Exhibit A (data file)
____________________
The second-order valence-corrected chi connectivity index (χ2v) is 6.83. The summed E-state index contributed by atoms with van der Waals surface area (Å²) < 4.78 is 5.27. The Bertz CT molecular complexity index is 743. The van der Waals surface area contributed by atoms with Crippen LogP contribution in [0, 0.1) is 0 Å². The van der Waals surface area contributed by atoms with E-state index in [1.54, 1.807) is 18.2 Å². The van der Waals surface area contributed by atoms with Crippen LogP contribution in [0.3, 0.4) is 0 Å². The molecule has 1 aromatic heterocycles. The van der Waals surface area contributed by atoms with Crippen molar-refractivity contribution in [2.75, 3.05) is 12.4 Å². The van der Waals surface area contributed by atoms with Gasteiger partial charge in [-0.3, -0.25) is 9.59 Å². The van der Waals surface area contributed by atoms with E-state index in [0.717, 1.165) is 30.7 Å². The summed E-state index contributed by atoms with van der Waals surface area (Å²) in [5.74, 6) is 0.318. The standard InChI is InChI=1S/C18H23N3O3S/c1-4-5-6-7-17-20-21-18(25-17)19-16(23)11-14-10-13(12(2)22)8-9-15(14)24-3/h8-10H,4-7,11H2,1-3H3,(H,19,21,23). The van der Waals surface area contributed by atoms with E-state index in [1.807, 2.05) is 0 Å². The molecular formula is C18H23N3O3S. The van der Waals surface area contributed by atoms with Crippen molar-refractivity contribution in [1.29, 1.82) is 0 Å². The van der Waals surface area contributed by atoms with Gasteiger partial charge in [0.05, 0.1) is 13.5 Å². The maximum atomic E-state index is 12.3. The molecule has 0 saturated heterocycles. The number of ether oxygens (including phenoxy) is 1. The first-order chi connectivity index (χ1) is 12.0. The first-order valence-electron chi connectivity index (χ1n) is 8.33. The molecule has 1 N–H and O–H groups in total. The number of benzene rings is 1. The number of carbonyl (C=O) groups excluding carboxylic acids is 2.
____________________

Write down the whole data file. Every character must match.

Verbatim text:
The second-order valence-corrected chi connectivity index (χ2v) is 6.83. The summed E-state index contributed by atoms with van der Waals surface area (Å²) < 4.78 is 5.27. The Bertz CT molecular complexity index is 743. The van der Waals surface area contributed by atoms with Crippen LogP contribution in [0, 0.1) is 0 Å². The van der Waals surface area contributed by atoms with E-state index in [1.54, 1.807) is 18.2 Å². The van der Waals surface area contributed by atoms with Crippen LogP contribution in [0.3, 0.4) is 0 Å². The molecule has 1 aromatic heterocycles. The van der Waals surface area contributed by atoms with Crippen molar-refractivity contribution in [2.75, 3.05) is 12.4 Å². The van der Waals surface area contributed by atoms with Gasteiger partial charge in [-0.3, -0.25) is 9.59 Å². The van der Waals surface area contributed by atoms with E-state index in [0.717, 1.165) is 30.7 Å². The summed E-state index contributed by atoms with van der Waals surface area (Å²) in [5.74, 6) is 0.318. The standard InChI is InChI=1S/C18H23N3O3S/c1-4-5-6-7-17-20-21-18(25-17)19-16(23)11-14-10-13(12(2)22)8-9-15(14)24-3/h8-10H,4-7,11H2,1-3H3,(H,19,21,23). The van der Waals surface area contributed by atoms with E-state index in [1.807, 2.05) is 0 Å². The molecular formula is C18H23N3O3S. The van der Waals surface area contributed by atoms with Crippen molar-refractivity contribution in [1.29, 1.82) is 0 Å². The van der Waals surface area contributed by atoms with Gasteiger partial charge in [0.05, 0.1) is 13.5 Å². The maximum atomic E-state index is 12.3. The molecule has 0 saturated heterocycles. The number of ether oxygens (including phenoxy) is 1. The first-order chi connectivity index (χ1) is 12.0. The first-order valence-electron chi connectivity index (χ1n) is 8.33. The molecule has 1 N–H and O–H groups in total. The number of benzene rings is 1. The number of carbonyl (C=O) groups excluding carboxylic acids is 2.